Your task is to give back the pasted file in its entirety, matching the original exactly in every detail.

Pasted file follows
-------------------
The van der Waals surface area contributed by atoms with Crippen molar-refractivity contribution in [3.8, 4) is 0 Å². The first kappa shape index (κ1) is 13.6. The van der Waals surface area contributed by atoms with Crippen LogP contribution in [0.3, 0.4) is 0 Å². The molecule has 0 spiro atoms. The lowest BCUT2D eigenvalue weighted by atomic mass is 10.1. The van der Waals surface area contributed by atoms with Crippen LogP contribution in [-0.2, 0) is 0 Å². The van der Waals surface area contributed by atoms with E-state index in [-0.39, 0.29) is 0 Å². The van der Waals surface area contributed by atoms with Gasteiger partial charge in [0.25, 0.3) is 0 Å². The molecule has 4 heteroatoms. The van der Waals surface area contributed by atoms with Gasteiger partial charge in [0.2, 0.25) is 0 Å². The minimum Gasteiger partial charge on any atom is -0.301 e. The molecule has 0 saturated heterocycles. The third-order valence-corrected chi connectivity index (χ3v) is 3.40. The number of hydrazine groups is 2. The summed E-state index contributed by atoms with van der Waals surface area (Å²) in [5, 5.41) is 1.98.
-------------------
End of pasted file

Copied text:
The van der Waals surface area contributed by atoms with Crippen molar-refractivity contribution in [3.8, 4) is 0 Å². The first kappa shape index (κ1) is 13.6. The van der Waals surface area contributed by atoms with Crippen LogP contribution in [0.3, 0.4) is 0 Å². The molecule has 0 spiro atoms. The lowest BCUT2D eigenvalue weighted by atomic mass is 10.1. The van der Waals surface area contributed by atoms with Crippen LogP contribution in [-0.2, 0) is 0 Å². The van der Waals surface area contributed by atoms with E-state index in [-0.39, 0.29) is 0 Å². The van der Waals surface area contributed by atoms with Gasteiger partial charge in [0.25, 0.3) is 0 Å². The molecule has 4 heteroatoms. The van der Waals surface area contributed by atoms with Gasteiger partial charge in [0.2, 0.25) is 0 Å². The minimum Gasteiger partial charge on any atom is -0.301 e. The molecule has 0 saturated heterocycles. The third-order valence-corrected chi connectivity index (χ3v) is 3.40. The number of hydrazine groups is 2. The summed E-state index contributed by atoms with van der Waals surface area (Å²) in [5, 5.41) is 1.98.